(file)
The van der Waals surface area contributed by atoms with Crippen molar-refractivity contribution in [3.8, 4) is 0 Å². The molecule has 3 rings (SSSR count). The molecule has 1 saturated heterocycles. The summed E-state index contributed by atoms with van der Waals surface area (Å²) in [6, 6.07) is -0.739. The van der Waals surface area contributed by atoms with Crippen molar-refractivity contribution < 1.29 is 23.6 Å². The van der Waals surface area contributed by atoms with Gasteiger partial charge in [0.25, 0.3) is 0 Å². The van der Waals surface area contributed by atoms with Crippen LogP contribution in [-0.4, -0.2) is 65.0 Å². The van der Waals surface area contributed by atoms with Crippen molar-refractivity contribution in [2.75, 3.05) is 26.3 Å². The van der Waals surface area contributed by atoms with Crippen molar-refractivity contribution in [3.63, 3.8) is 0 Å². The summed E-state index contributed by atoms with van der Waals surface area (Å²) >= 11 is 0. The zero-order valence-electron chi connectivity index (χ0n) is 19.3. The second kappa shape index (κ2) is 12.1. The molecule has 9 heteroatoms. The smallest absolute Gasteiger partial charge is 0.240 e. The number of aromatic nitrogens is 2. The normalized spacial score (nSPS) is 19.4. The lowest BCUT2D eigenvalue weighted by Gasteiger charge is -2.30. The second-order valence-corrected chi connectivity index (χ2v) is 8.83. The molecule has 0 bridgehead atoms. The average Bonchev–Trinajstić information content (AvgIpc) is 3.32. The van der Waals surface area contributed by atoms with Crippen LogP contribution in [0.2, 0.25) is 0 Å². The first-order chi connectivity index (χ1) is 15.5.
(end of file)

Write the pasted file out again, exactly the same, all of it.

The van der Waals surface area contributed by atoms with Crippen molar-refractivity contribution in [3.8, 4) is 0 Å². The molecule has 3 rings (SSSR count). The molecule has 1 saturated heterocycles. The summed E-state index contributed by atoms with van der Waals surface area (Å²) in [6, 6.07) is -0.739. The van der Waals surface area contributed by atoms with Crippen molar-refractivity contribution < 1.29 is 23.6 Å². The van der Waals surface area contributed by atoms with Gasteiger partial charge in [0.25, 0.3) is 0 Å². The van der Waals surface area contributed by atoms with Crippen LogP contribution in [-0.4, -0.2) is 65.0 Å². The van der Waals surface area contributed by atoms with Crippen molar-refractivity contribution in [2.75, 3.05) is 26.3 Å². The van der Waals surface area contributed by atoms with Crippen molar-refractivity contribution in [3.63, 3.8) is 0 Å². The summed E-state index contributed by atoms with van der Waals surface area (Å²) >= 11 is 0. The zero-order valence-electron chi connectivity index (χ0n) is 19.3. The second kappa shape index (κ2) is 12.1. The molecule has 9 heteroatoms. The smallest absolute Gasteiger partial charge is 0.240 e. The number of aromatic nitrogens is 2. The normalized spacial score (nSPS) is 19.4. The lowest BCUT2D eigenvalue weighted by Gasteiger charge is -2.30. The second-order valence-corrected chi connectivity index (χ2v) is 8.83. The molecule has 0 bridgehead atoms. The average Bonchev–Trinajstić information content (AvgIpc) is 3.32. The van der Waals surface area contributed by atoms with Crippen LogP contribution in [0.2, 0.25) is 0 Å². The first-order chi connectivity index (χ1) is 15.5.